The average lifespan of a standard hearing aid is approximately three to seven years. How well you handle and maintain the hearing aid during that period will determine how long it lasts.
Your hearing aid will be programmed to your hearing profile. From time to time, that hearing aid will need to be fine-tuned to ensure you have the best possible experience while wearing it.
What is fine-tuning?
Fine-tuning a hearing aid refers to the process whereby a hearing healthcare professional will adjust the hearing aid and how it amplifies sound at different frequencies. The process is conducted based on the user’s feedback to the healthcare professional.
The primary goal of the adjustments is to ensure that the hearing aid meets the needs of the user and that the hearing aid meets and does not exceed specific hearing targets.
When the fine-tuning has been done, the hearing healthcare professional may schedule a follow-up appointment, approximately two weeks later. This is to address any further fine-tuning requirements. During the two weeks between appointments, the user can determine whether additional fine-tuning may be required by testing the aid in real-life situations.
How often does a hearing aid need retuned?
This will depend on the specific type of hearing aid. But, as a general rule, a hearing aid needs to be fine-tuned once every six months to a year. It may be best to schedule an annual hearing aid tune-up to ensure that the hearing aid meets the changing hearing needs of the user.
It’s best to remain proactive in fine-tuning a hearing aid to ensure that you can compensate for the progression of your hearing loss. Waiting too long may mean that you will need to replace your hearing aid.
The best approach may be to schedule hearing aid maintenance every six months. Doing this allows you to track any changes in your hearing and adjust your hearing aid accordingly.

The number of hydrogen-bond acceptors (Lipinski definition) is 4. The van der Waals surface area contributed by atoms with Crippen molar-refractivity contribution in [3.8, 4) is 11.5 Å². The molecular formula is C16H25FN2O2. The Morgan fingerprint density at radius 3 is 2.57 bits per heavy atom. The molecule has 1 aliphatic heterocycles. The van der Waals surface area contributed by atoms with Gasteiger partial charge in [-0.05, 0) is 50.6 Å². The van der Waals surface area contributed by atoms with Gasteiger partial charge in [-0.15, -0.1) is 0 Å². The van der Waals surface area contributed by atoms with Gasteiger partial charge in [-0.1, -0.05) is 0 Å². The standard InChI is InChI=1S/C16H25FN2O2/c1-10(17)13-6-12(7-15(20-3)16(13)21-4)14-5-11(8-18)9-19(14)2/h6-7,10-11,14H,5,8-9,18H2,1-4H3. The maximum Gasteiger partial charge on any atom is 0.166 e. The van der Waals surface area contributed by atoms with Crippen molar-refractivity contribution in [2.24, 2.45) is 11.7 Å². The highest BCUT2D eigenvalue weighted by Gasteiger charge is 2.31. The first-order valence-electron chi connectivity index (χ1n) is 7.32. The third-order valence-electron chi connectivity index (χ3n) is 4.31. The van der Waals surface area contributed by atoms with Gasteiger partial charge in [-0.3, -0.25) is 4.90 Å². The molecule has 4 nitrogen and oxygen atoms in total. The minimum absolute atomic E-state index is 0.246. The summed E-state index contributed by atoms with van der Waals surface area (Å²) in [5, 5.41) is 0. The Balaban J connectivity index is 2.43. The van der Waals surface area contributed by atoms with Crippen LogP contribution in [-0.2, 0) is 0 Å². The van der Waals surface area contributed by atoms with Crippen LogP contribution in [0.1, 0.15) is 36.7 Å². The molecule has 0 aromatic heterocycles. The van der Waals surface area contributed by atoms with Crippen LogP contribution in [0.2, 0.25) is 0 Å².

Know when to fine-tune a hearing aid
A few common issues may require you to fine-tune your hearing aid if you are not on a regular maintenance schedule.
- When the user experiences problems with the audibility of their own voice. Their voice may sound unnatural or distorted to themselves.
- The user may experience difficulty hearing music. This includes hearing any kind of background music.
- Intelligibility may be a problem. The user may struggle to hear speech or hear someone speak on the radio or television.
- The sound quality may be an issue. The user may hear high-pitched or muffled sounds. Alternatively, sounds may come across as sharp or harsh.
- The user may experience trouble with hearing or receiving feedback.
- There may be issues with loudness. The hearing aid may pick up sounds and amplify these sounds, including voices, traffic, clattering, or environmental sounds. These sounds may come across as very harsh and cause the user extreme discomfort.
- The user may struggle to hear voices in the presence of background noises.